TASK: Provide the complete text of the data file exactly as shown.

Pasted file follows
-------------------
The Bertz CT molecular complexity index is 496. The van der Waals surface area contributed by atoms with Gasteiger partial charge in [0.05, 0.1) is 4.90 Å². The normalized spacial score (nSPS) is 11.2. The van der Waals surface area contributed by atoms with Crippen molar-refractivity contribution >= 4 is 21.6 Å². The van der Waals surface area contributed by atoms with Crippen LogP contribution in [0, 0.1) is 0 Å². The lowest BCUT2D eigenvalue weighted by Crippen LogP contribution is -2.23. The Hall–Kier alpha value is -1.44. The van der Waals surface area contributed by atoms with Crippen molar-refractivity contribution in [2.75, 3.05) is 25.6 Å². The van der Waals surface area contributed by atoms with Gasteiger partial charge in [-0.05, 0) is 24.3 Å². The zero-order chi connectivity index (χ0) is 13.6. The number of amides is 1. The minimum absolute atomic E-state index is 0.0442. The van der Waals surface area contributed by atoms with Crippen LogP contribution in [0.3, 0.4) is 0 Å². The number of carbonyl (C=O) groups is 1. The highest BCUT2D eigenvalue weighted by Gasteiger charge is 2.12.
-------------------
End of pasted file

The Bertz CT molecular complexity index is 496. The van der Waals surface area contributed by atoms with Gasteiger partial charge in [0.05, 0.1) is 4.90 Å². The normalized spacial score (nSPS) is 11.2. The van der Waals surface area contributed by atoms with Crippen molar-refractivity contribution >= 4 is 21.6 Å². The van der Waals surface area contributed by atoms with Crippen LogP contribution in [0, 0.1) is 0 Å². The lowest BCUT2D eigenvalue weighted by Crippen LogP contribution is -2.23. The Hall–Kier alpha value is -1.44. The van der Waals surface area contributed by atoms with Crippen molar-refractivity contribution in [2.75, 3.05) is 25.6 Å². The van der Waals surface area contributed by atoms with Gasteiger partial charge in [-0.05, 0) is 24.3 Å². The zero-order chi connectivity index (χ0) is 13.6. The number of amides is 1. The minimum absolute atomic E-state index is 0.0442. The van der Waals surface area contributed by atoms with Crippen LogP contribution in [0.3, 0.4) is 0 Å². The number of carbonyl (C=O) groups is 1. The highest BCUT2D eigenvalue weighted by Gasteiger charge is 2.12.